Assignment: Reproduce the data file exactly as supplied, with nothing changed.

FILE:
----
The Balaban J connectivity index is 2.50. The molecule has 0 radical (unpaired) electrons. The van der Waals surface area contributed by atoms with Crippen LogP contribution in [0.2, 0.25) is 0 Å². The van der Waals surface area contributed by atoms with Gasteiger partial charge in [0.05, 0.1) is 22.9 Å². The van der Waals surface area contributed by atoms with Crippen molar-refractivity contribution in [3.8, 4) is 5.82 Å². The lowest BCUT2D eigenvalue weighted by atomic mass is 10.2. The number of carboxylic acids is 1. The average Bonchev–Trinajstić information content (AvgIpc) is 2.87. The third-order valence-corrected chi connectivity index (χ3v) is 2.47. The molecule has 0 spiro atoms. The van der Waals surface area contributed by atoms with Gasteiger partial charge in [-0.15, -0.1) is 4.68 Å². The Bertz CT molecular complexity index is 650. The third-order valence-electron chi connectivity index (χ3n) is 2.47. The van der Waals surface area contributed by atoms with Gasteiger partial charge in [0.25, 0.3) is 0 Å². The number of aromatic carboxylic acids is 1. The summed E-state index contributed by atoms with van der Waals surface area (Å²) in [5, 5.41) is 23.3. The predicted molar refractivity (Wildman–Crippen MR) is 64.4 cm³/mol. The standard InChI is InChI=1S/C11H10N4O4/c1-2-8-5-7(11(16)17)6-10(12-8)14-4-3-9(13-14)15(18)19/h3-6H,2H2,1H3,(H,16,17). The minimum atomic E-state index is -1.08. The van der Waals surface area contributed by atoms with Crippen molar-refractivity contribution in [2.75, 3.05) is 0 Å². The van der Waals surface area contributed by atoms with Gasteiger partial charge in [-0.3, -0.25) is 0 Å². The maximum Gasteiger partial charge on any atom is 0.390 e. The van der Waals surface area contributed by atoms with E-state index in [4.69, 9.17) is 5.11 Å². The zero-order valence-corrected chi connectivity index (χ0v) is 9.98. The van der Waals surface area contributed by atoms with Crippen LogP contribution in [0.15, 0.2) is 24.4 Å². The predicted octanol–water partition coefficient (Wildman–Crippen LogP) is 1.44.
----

The Balaban J connectivity index is 2.50. The molecule has 0 radical (unpaired) electrons. The van der Waals surface area contributed by atoms with Crippen LogP contribution in [0.2, 0.25) is 0 Å². The van der Waals surface area contributed by atoms with Gasteiger partial charge in [0.05, 0.1) is 22.9 Å². The van der Waals surface area contributed by atoms with Crippen molar-refractivity contribution in [3.8, 4) is 5.82 Å². The lowest BCUT2D eigenvalue weighted by atomic mass is 10.2. The number of carboxylic acids is 1. The average Bonchev–Trinajstić information content (AvgIpc) is 2.87. The third-order valence-corrected chi connectivity index (χ3v) is 2.47. The molecule has 0 spiro atoms. The van der Waals surface area contributed by atoms with Gasteiger partial charge in [-0.15, -0.1) is 4.68 Å². The Bertz CT molecular complexity index is 650. The third-order valence-electron chi connectivity index (χ3n) is 2.47. The van der Waals surface area contributed by atoms with Gasteiger partial charge in [0.25, 0.3) is 0 Å². The number of aromatic carboxylic acids is 1. The summed E-state index contributed by atoms with van der Waals surface area (Å²) in [5, 5.41) is 23.3. The predicted molar refractivity (Wildman–Crippen MR) is 64.4 cm³/mol. The standard InChI is InChI=1S/C11H10N4O4/c1-2-8-5-7(11(16)17)6-10(12-8)14-4-3-9(13-14)15(18)19/h3-6H,2H2,1H3,(H,16,17). The minimum atomic E-state index is -1.08. The van der Waals surface area contributed by atoms with Crippen molar-refractivity contribution in [2.75, 3.05) is 0 Å². The van der Waals surface area contributed by atoms with Gasteiger partial charge in [-0.3, -0.25) is 0 Å². The maximum Gasteiger partial charge on any atom is 0.390 e. The van der Waals surface area contributed by atoms with E-state index in [4.69, 9.17) is 5.11 Å². The zero-order valence-corrected chi connectivity index (χ0v) is 9.98. The van der Waals surface area contributed by atoms with Crippen LogP contribution in [0.15, 0.2) is 24.4 Å². The predicted octanol–water partition coefficient (Wildman–Crippen LogP) is 1.44.